Odelia Younge is a 26 year old MPhil candidate at the University of Cambridge, where she studies Politics, Development, and Democratic Education. Her research focuses on black male youth identity, transgressions, and resistance, within spatial theory, critical youth studies, and radical black feminist theory. Her previous work has focused on collectives of black women and historical memory.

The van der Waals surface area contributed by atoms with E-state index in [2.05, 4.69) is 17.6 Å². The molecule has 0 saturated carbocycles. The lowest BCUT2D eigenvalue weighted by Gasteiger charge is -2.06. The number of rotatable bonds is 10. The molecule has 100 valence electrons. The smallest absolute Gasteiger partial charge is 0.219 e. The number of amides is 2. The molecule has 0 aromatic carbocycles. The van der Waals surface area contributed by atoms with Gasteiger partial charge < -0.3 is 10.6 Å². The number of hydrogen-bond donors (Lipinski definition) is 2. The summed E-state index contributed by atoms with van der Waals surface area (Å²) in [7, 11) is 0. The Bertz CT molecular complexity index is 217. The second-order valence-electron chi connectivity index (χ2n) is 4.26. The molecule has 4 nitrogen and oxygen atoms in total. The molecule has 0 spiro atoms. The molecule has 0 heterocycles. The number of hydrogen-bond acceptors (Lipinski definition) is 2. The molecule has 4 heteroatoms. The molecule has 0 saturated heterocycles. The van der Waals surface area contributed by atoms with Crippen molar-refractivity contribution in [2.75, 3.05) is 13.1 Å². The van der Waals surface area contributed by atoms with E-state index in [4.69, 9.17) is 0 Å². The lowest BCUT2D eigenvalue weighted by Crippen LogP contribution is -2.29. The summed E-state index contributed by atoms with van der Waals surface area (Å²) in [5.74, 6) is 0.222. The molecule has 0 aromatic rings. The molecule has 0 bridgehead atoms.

I am an educator, researcher, traveler, spiritualist, and lover of life–especially life that involves the survival of those not meant to survive. I am spurred forward in my work because as Jesse Williams said, “I am not here to tuck ignorance in at night.” Knowing is about forgetting what you have been taught to be true, and building anew. I love working with children and teenagers, and my work as an educator has grown my rootedness in community love and building. As a researcher I am driven by the principle of doing well by those I love and for who my research speaks to and helps provide a platform for. In surviving my own oppressive institutions, I now seek community with those who speak to the collective. My writing has been most influenced by my mother, Audre Lorde, Richard Wright, bell hooks, James Baldwin, Adrienne Rich, Toni Morrison, and Chimamanda Ngozi Adichie. When I’m not writing or researching, you can find me with a full glass of red wine, watching Netflix, perfecting my side-eye, and being filled with joy and laughter by friends.